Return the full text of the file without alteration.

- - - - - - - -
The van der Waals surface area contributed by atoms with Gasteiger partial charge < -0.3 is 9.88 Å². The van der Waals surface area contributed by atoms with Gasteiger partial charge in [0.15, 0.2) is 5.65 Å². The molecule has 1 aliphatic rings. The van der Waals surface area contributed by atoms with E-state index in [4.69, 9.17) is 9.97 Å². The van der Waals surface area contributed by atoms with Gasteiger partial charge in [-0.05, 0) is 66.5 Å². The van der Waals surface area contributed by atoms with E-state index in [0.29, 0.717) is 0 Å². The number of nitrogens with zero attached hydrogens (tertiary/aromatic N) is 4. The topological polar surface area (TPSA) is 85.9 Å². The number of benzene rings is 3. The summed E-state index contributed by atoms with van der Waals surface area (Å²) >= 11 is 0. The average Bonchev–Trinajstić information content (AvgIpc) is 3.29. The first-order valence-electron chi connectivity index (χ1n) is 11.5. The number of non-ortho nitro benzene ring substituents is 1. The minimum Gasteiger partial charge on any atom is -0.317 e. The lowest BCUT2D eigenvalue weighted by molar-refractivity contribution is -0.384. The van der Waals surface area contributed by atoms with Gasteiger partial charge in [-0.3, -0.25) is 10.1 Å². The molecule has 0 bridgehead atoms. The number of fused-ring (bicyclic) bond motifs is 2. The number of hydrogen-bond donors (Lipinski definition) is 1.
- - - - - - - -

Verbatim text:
The van der Waals surface area contributed by atoms with Gasteiger partial charge < -0.3 is 9.88 Å². The van der Waals surface area contributed by atoms with Gasteiger partial charge in [0.15, 0.2) is 5.65 Å². The molecule has 1 aliphatic rings. The van der Waals surface area contributed by atoms with E-state index in [4.69, 9.17) is 9.97 Å². The van der Waals surface area contributed by atoms with Gasteiger partial charge in [-0.05, 0) is 66.5 Å². The van der Waals surface area contributed by atoms with E-state index in [0.29, 0.717) is 0 Å². The number of nitrogens with zero attached hydrogens (tertiary/aromatic N) is 4. The topological polar surface area (TPSA) is 85.9 Å². The number of benzene rings is 3. The summed E-state index contributed by atoms with van der Waals surface area (Å²) >= 11 is 0. The average Bonchev–Trinajstić information content (AvgIpc) is 3.29. The first-order valence-electron chi connectivity index (χ1n) is 11.5. The number of non-ortho nitro benzene ring substituents is 1. The minimum Gasteiger partial charge on any atom is -0.317 e. The lowest BCUT2D eigenvalue weighted by molar-refractivity contribution is -0.384. The van der Waals surface area contributed by atoms with Gasteiger partial charge in [-0.3, -0.25) is 10.1 Å². The molecule has 0 bridgehead atoms. The number of fused-ring (bicyclic) bond motifs is 2. The number of hydrogen-bond donors (Lipinski definition) is 1.